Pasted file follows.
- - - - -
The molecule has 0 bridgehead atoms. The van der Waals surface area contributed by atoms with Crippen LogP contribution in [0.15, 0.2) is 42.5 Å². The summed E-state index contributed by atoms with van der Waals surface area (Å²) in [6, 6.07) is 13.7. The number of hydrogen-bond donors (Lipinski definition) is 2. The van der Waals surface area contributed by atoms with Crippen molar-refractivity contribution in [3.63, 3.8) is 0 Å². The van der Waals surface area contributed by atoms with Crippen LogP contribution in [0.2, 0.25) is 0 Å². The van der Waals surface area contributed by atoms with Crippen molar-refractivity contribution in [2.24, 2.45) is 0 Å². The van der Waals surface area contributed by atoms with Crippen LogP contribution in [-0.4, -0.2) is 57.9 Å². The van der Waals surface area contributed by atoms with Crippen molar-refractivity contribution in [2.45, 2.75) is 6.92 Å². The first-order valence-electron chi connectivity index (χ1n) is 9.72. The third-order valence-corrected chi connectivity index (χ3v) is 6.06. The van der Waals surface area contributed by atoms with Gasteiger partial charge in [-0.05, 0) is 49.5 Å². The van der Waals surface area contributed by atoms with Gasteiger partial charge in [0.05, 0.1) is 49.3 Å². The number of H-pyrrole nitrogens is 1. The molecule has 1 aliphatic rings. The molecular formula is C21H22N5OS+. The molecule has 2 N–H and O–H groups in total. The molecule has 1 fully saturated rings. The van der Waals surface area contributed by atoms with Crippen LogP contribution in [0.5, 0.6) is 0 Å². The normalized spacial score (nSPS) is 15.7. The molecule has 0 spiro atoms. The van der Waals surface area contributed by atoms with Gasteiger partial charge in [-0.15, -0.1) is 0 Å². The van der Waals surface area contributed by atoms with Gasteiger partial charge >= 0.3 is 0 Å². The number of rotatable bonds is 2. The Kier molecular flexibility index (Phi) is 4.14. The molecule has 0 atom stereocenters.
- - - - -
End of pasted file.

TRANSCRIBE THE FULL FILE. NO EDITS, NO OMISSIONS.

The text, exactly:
The molecule has 0 bridgehead atoms. The van der Waals surface area contributed by atoms with Crippen LogP contribution in [0.15, 0.2) is 42.5 Å². The summed E-state index contributed by atoms with van der Waals surface area (Å²) in [6, 6.07) is 13.7. The number of hydrogen-bond donors (Lipinski definition) is 2. The van der Waals surface area contributed by atoms with Crippen molar-refractivity contribution in [3.63, 3.8) is 0 Å². The van der Waals surface area contributed by atoms with Crippen LogP contribution in [0.2, 0.25) is 0 Å². The van der Waals surface area contributed by atoms with Crippen molar-refractivity contribution in [2.24, 2.45) is 0 Å². The van der Waals surface area contributed by atoms with Crippen LogP contribution in [-0.4, -0.2) is 57.9 Å². The van der Waals surface area contributed by atoms with Crippen molar-refractivity contribution in [2.45, 2.75) is 6.92 Å². The first-order valence-electron chi connectivity index (χ1n) is 9.72. The third-order valence-corrected chi connectivity index (χ3v) is 6.06. The van der Waals surface area contributed by atoms with Gasteiger partial charge in [-0.05, 0) is 49.5 Å². The van der Waals surface area contributed by atoms with Gasteiger partial charge in [0.05, 0.1) is 49.3 Å². The number of H-pyrrole nitrogens is 1. The molecule has 1 aliphatic rings. The molecular formula is C21H22N5OS+. The molecule has 2 N–H and O–H groups in total. The molecule has 1 fully saturated rings. The van der Waals surface area contributed by atoms with Crippen LogP contribution in [0.5, 0.6) is 0 Å². The normalized spacial score (nSPS) is 15.7. The molecule has 0 spiro atoms. The van der Waals surface area contributed by atoms with Gasteiger partial charge in [-0.15, -0.1) is 0 Å². The van der Waals surface area contributed by atoms with Gasteiger partial charge >= 0.3 is 0 Å². The number of rotatable bonds is 2. The Kier molecular flexibility index (Phi) is 4.14. The molecule has 0 atom stereocenters.